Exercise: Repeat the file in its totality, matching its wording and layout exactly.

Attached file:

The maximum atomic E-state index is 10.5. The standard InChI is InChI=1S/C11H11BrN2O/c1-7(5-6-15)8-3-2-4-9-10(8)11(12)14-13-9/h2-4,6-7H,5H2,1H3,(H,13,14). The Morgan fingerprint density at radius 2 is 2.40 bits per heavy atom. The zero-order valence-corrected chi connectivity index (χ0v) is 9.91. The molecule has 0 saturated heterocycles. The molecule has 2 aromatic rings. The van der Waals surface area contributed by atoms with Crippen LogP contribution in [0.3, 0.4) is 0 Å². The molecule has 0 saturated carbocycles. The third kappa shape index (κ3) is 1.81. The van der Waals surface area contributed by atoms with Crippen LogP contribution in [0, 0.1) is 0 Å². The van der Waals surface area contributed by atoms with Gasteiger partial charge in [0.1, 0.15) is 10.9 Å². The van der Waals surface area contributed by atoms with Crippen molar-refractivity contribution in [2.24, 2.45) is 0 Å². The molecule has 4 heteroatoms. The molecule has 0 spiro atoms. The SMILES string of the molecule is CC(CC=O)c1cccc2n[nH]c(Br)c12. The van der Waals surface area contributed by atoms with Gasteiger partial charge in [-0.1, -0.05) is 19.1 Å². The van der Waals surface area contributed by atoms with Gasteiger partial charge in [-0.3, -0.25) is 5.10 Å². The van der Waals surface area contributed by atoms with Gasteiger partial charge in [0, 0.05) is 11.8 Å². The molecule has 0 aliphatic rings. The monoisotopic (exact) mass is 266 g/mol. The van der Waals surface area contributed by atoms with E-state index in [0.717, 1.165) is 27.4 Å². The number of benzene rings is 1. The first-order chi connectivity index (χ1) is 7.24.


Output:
The maximum atomic E-state index is 10.5. The standard InChI is InChI=1S/C11H11BrN2O/c1-7(5-6-15)8-3-2-4-9-10(8)11(12)14-13-9/h2-4,6-7H,5H2,1H3,(H,13,14). The Morgan fingerprint density at radius 2 is 2.40 bits per heavy atom. The zero-order valence-corrected chi connectivity index (χ0v) is 9.91. The molecule has 0 saturated heterocycles. The molecule has 2 aromatic rings. The van der Waals surface area contributed by atoms with Crippen LogP contribution in [0.3, 0.4) is 0 Å². The molecule has 0 saturated carbocycles. The third kappa shape index (κ3) is 1.81. The van der Waals surface area contributed by atoms with Crippen LogP contribution in [0, 0.1) is 0 Å². The van der Waals surface area contributed by atoms with Gasteiger partial charge in [0.1, 0.15) is 10.9 Å². The van der Waals surface area contributed by atoms with Crippen molar-refractivity contribution in [2.24, 2.45) is 0 Å². The molecule has 4 heteroatoms. The molecule has 0 spiro atoms. The SMILES string of the molecule is CC(CC=O)c1cccc2n[nH]c(Br)c12. The van der Waals surface area contributed by atoms with Gasteiger partial charge in [-0.1, -0.05) is 19.1 Å². The van der Waals surface area contributed by atoms with Gasteiger partial charge in [-0.3, -0.25) is 5.10 Å². The van der Waals surface area contributed by atoms with Gasteiger partial charge in [0, 0.05) is 11.8 Å². The molecule has 0 aliphatic rings. The monoisotopic (exact) mass is 266 g/mol. The van der Waals surface area contributed by atoms with E-state index in [0.717, 1.165) is 27.4 Å². The number of benzene rings is 1. The first-order chi connectivity index (χ1) is 7.24.